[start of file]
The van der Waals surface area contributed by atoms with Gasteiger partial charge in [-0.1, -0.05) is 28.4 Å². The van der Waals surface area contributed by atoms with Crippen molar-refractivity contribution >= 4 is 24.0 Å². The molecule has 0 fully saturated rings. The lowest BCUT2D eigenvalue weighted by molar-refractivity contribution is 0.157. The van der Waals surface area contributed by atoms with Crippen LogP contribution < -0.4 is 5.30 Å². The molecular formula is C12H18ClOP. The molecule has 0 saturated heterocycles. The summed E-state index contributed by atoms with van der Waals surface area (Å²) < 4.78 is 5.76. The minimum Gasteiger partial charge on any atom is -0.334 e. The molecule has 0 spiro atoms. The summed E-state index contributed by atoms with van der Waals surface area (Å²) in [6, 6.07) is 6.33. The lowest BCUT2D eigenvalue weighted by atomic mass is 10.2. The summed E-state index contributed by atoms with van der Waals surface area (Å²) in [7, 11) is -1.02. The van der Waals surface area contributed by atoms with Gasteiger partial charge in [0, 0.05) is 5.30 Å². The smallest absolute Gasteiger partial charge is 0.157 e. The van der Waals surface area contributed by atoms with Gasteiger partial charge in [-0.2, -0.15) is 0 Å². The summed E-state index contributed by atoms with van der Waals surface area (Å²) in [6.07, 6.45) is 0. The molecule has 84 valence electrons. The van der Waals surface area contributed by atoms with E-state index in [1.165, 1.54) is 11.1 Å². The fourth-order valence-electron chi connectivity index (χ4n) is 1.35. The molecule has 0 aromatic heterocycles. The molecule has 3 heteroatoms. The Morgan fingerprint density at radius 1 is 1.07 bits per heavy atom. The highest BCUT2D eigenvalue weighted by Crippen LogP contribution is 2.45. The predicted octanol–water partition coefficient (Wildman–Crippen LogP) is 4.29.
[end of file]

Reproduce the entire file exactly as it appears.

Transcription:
The van der Waals surface area contributed by atoms with Gasteiger partial charge in [-0.1, -0.05) is 28.4 Å². The van der Waals surface area contributed by atoms with Crippen molar-refractivity contribution >= 4 is 24.0 Å². The molecule has 0 fully saturated rings. The lowest BCUT2D eigenvalue weighted by molar-refractivity contribution is 0.157. The van der Waals surface area contributed by atoms with Crippen LogP contribution < -0.4 is 5.30 Å². The molecular formula is C12H18ClOP. The molecule has 0 saturated heterocycles. The summed E-state index contributed by atoms with van der Waals surface area (Å²) < 4.78 is 5.76. The minimum Gasteiger partial charge on any atom is -0.334 e. The molecule has 0 spiro atoms. The summed E-state index contributed by atoms with van der Waals surface area (Å²) in [6, 6.07) is 6.33. The lowest BCUT2D eigenvalue weighted by atomic mass is 10.2. The summed E-state index contributed by atoms with van der Waals surface area (Å²) in [7, 11) is -1.02. The van der Waals surface area contributed by atoms with Gasteiger partial charge in [0, 0.05) is 5.30 Å². The smallest absolute Gasteiger partial charge is 0.157 e. The van der Waals surface area contributed by atoms with Gasteiger partial charge in [-0.2, -0.15) is 0 Å². The summed E-state index contributed by atoms with van der Waals surface area (Å²) in [6.07, 6.45) is 0. The molecule has 84 valence electrons. The van der Waals surface area contributed by atoms with E-state index in [1.165, 1.54) is 11.1 Å². The fourth-order valence-electron chi connectivity index (χ4n) is 1.35. The molecule has 0 aromatic heterocycles. The molecule has 3 heteroatoms. The Morgan fingerprint density at radius 1 is 1.07 bits per heavy atom. The highest BCUT2D eigenvalue weighted by Crippen LogP contribution is 2.45. The predicted octanol–water partition coefficient (Wildman–Crippen LogP) is 4.29.